At the end of a press conference in January, Microsoft announced HoloLens, its vision for the future of computing.

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The device, which Microsoft classifies as an augmented reality (AR) headset, incorporates a compilation of sensors, surround speakers, and a transparent visor to project holograms onto the wearer’s environment, a sensory middle ground between Google Glass and virtual reality (VR) headsets like Oculus Rift. Augmented and virtual reality headsets, like most technology saddled with transforming our world, reframe our expectations in order to sell back to us our present as an aspirational, near-future fantasy. According to Microsoft’s teaser site, HoloLens “blends” the digital and “reality” by “pulling it out of a screen” and placing it “in our world” as “real 3D” holograms. Implicit in this narrative is that experience as mediated with digital screens has not already permeated reality, a possibility the tech industry casts perpetually into the future tense: “where our digital lives would seamlessly connect with real life.” more...

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Academia is in the midst of a labor crisis. With two-thirds of instructional faculty made up of contingent workers (i.e., adjuncts) a critical mass of dissatisfied—and often hungry— advocates are joining together to decry the unacceptable working conditions within historically sacred institutions of higher education. And with new adjunct unions forming regularly, the movement is taking on undeniable prevalence.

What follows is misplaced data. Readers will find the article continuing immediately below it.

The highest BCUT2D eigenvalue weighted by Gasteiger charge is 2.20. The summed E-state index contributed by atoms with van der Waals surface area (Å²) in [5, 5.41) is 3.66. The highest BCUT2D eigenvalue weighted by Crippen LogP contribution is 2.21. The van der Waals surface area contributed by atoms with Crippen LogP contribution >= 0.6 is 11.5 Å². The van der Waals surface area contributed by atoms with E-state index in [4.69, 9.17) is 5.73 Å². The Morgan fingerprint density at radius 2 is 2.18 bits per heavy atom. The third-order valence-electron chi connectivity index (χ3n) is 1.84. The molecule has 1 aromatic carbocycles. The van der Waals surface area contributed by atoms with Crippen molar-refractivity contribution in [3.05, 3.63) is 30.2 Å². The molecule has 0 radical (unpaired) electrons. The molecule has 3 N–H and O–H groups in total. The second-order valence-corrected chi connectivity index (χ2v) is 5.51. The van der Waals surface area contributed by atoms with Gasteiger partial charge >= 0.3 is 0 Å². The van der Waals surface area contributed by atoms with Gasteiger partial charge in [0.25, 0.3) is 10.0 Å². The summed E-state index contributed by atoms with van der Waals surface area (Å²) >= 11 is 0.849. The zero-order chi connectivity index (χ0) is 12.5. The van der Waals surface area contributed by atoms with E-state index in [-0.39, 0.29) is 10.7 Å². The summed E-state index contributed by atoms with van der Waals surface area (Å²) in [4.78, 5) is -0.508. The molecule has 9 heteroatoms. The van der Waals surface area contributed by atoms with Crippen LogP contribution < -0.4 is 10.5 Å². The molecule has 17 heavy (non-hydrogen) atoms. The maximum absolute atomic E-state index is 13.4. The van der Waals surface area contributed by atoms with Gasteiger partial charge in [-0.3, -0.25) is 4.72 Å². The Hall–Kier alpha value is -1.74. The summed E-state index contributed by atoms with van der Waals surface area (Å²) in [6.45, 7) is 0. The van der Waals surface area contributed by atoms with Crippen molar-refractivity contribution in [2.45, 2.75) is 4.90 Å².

But it is more than just a growing quantity of under-paid, over-burdened, college educators that has fostered a national movement, it is also the availability of digitally mediated platforms through which these workers can connect, aggregate data, and share personal and collective stories with a larger public. That is, digital media has been instrumental in creating this particular counter-public.

Contemporary social movements are inevitably augmented, with digital and physical inextricably tied. In the case of adjuncts, however, digital media plays an especially crucial role. Of course I can only engage in informed speculation, but I don’t believe the adjunct movement would be a movement at all (or at least not much of one) without Internet technologies. This has to do with the material and social realities of contingent labor within higher-ed. more...

Official Promotional Poster for the Talk
Official Promotional Poster for the Talk

Jasmine Rand, lawyer for Trayvon Martin’s family, came and spoke at my university last week. I held my breath as she walked out on stage. She began with the emotional announcement that we were on the eve of what would have been Trayvon’s 20th birthday. Along with a crowd full of students, professors, staff, and members of the community, I settled on the edge of my seat and listened eagerly for what this woman, in this moment of racial upheaval, had to say.  As I tweeted just before the talk: this was a big deal.

Rand2 more...

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We’ve all been there. Sweaty palms, racing heart, left eye that winks at involuntary intervals. You’re emotionally fraught and having a physiological response. It could be an upcoming exam, a big presentation, or that one friend who can’t stop telling you about their fantastic job/spouse/kids/new shoes while wondering out loud how you manage living in such messy quarters.

Our bodies are key sources of information and guidance. Bodied reactions, coupled with culturally situated reflexive analyses, help us make sense of day-to-day events and make behavioral decisions. Feel like you’re going to vomit every time that colleague stops by your office? Maybe they’re toxic. Maybe you’re in love. The bodily response prompts you to do something, and how you interpret that response tells you what that something is. more...